Chapter 8: Organizing

Organization Architecture, Centralization, Decentralization, Tall & Flat Structures

Organization Architecture

What is Organization Architecture (5 Parts of Organization Architecture)?

The totality of a firm’s organization mechanisms:

  • Organization Structures
  • Vertical Differentiation: Location of decision-making responsibility (centralized or decentralized) & number of layers in a hierarchy (tall or flat).
  • Horizontal Differentiation: Formal division into subunits (such as functions, R&D, national operations, etc).
  • Establishment of integrating mechanisms that coordinate subunits (such as cross-functional teams).
  • Control systems: Metrics used to measure performance of subunits.
  • Incentive systems: Devices used to encourage desired behaviour.
  • Business culture: Values & assumptions.
  • People: Strategies to recruit, compensate, motivate, retain employees & develop human capital.

Designing Structure: Vertical Differentiation

What is Centralization? (4 Arguments for Centralization)

The concentration of decision-making authority at the high level in a management hierarchy.

  • Facilitates Coordination
  • Ensures consistency with organization’s objectives
  • Can avoid duplication of activities
  • Easier for top-managers to make major changes: Often, temporary centralization is used to change

What is Decentralization? (5 Arguments for Decentralization)

Distributing decision-making authority to lower-level managers or other employees.

  • Reduces burden from top management
  • Promotes motivation: If you give employees more responsibility & freedom, they work harder.
  • Greater flexibility: Rapidly respond to environmental changes because very little approval needed to fix issues
  • Better decisions: Lower-level managers are experts in their environment & know more than top-management.
  • Increases control: Managers of autonomous subunits (a unit that has all the resources & decision-making power required to run its operation daily) have fewer excuses for low performance. Thus, greater accountability.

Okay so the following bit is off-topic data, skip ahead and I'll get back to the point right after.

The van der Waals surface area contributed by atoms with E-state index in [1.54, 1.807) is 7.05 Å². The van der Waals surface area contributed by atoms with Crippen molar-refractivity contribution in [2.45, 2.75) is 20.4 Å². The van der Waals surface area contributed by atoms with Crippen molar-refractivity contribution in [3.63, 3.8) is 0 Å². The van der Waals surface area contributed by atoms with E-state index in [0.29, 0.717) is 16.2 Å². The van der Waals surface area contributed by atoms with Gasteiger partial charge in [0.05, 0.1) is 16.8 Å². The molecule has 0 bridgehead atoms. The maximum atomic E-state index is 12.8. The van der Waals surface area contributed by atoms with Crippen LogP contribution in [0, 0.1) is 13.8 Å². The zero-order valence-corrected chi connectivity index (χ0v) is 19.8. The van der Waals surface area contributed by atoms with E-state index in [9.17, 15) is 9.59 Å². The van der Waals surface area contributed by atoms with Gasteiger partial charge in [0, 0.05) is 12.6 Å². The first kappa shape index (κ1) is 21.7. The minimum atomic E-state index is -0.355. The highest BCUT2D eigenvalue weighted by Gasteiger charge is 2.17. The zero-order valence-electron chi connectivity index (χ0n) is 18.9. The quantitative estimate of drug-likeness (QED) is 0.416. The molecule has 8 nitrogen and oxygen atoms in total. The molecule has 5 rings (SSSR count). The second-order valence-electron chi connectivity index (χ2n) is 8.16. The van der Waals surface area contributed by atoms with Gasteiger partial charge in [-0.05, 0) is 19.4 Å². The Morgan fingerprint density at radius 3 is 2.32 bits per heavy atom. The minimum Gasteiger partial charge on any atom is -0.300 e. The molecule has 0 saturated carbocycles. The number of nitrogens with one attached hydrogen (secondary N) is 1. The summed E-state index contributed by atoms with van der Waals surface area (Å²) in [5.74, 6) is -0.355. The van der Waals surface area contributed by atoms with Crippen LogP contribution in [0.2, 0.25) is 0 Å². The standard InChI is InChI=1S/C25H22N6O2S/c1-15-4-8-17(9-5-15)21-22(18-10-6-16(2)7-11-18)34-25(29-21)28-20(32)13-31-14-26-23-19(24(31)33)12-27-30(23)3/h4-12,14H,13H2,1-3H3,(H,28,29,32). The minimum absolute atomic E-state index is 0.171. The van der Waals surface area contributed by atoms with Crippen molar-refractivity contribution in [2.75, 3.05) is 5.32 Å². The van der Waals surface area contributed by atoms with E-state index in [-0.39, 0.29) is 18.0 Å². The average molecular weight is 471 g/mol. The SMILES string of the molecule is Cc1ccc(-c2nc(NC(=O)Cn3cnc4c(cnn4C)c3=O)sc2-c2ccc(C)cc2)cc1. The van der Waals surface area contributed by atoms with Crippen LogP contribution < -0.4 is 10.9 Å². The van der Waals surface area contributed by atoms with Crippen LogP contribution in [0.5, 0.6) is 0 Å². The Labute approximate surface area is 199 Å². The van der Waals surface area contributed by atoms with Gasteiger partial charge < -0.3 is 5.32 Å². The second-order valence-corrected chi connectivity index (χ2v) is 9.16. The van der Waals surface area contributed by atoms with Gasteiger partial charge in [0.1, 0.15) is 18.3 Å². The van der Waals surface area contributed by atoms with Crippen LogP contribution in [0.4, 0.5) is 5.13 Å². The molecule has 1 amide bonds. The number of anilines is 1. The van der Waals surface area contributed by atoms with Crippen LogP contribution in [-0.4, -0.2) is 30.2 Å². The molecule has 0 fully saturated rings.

How to Choose Between Centralized and Decentralized Structures?

  • Firm strategy, financial expenditures/goals, legal issues are centralized. Operating decisions (HR, production, R&D, etc) may be centralized or not depending on strategy & external environment.
  • When economies of scale is important, there tends to be greater centralization. Purchasing & manufacturing are often centralized.
  • When local adaptation is important, there tends to be greater decentralization. Marketing & sales decisions are often decentralized.
  • Decentralization is favoured in environments of high uncertainty & rapid change.

Tall & Flat Hierarchies

Size of organization & number of different activities affect how tall an organization is.

  • Span of Control: Number of direct reports (subordinates) a manager has. # of direct reports a manager can handle depends on:
  • Nature of work
  • Visibility of performance
  • Extent of Decentralization
  • Issues in Tall Hierarchies:
  • Accidental distortion of information as it goes up the layers.
  • Deliberate distortion (suppression of bad information, exaggeration of good information). Economics call this influence cost (the loss of efficiency due to deliberate information distortion for personal gain).
  • Expensive. Extra salaries, benefits, etc.
  • Inflexible.
  • Delayering: Reducing the amount of layers in a hierarchy.